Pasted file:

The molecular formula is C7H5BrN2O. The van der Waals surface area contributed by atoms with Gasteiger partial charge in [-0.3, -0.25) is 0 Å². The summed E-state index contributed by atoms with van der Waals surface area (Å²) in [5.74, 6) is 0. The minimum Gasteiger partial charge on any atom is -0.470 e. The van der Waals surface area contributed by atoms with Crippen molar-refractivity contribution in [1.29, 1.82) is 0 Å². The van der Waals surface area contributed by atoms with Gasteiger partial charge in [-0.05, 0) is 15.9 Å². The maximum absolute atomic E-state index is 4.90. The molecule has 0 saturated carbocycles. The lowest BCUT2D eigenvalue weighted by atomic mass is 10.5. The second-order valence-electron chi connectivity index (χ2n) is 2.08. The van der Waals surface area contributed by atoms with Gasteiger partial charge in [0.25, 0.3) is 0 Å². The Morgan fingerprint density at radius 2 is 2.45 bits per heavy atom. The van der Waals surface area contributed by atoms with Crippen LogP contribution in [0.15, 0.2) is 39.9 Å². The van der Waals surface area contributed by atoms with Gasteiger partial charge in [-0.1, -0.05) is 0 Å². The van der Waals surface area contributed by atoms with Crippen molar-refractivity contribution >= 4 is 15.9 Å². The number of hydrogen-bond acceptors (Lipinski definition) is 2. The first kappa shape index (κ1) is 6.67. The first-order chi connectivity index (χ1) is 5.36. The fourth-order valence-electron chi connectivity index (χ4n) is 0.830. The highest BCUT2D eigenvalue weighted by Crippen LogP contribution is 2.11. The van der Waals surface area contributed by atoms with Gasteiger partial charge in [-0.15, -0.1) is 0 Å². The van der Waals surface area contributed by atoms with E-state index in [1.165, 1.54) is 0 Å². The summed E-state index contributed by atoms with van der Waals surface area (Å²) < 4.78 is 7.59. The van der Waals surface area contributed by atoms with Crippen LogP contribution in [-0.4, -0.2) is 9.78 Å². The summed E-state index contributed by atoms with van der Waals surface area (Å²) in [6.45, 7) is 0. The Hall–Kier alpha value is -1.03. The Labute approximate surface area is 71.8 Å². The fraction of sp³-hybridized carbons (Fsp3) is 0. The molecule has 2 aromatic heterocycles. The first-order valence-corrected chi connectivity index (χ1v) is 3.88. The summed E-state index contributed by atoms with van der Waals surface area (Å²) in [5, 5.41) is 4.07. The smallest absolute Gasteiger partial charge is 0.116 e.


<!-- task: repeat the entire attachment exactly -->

The molecular formula is C7H5BrN2O. The van der Waals surface area contributed by atoms with Gasteiger partial charge in [-0.3, -0.25) is 0 Å². The summed E-state index contributed by atoms with van der Waals surface area (Å²) in [5.74, 6) is 0. The minimum Gasteiger partial charge on any atom is -0.470 e. The van der Waals surface area contributed by atoms with Crippen molar-refractivity contribution in [1.29, 1.82) is 0 Å². The van der Waals surface area contributed by atoms with Gasteiger partial charge in [-0.05, 0) is 15.9 Å². The maximum absolute atomic E-state index is 4.90. The molecule has 0 saturated carbocycles. The lowest BCUT2D eigenvalue weighted by atomic mass is 10.5. The second-order valence-electron chi connectivity index (χ2n) is 2.08. The van der Waals surface area contributed by atoms with Gasteiger partial charge in [0.25, 0.3) is 0 Å². The Morgan fingerprint density at radius 2 is 2.45 bits per heavy atom. The van der Waals surface area contributed by atoms with Crippen LogP contribution in [0.15, 0.2) is 39.9 Å². The van der Waals surface area contributed by atoms with Gasteiger partial charge in [-0.1, -0.05) is 0 Å². The van der Waals surface area contributed by atoms with Crippen molar-refractivity contribution >= 4 is 15.9 Å². The number of hydrogen-bond acceptors (Lipinski definition) is 2. The first kappa shape index (κ1) is 6.67. The first-order chi connectivity index (χ1) is 5.36. The fourth-order valence-electron chi connectivity index (χ4n) is 0.830. The highest BCUT2D eigenvalue weighted by Crippen LogP contribution is 2.11. The van der Waals surface area contributed by atoms with Gasteiger partial charge in [-0.15, -0.1) is 0 Å². The van der Waals surface area contributed by atoms with E-state index in [1.165, 1.54) is 0 Å². The summed E-state index contributed by atoms with van der Waals surface area (Å²) < 4.78 is 7.59. The van der Waals surface area contributed by atoms with Crippen LogP contribution in [-0.4, -0.2) is 9.78 Å². The summed E-state index contributed by atoms with van der Waals surface area (Å²) in [6.45, 7) is 0. The Hall–Kier alpha value is -1.03. The Labute approximate surface area is 71.8 Å². The fraction of sp³-hybridized carbons (Fsp3) is 0. The molecule has 2 aromatic heterocycles. The first-order valence-corrected chi connectivity index (χ1v) is 3.88. The summed E-state index contributed by atoms with van der Waals surface area (Å²) in [5, 5.41) is 4.07. The smallest absolute Gasteiger partial charge is 0.116 e.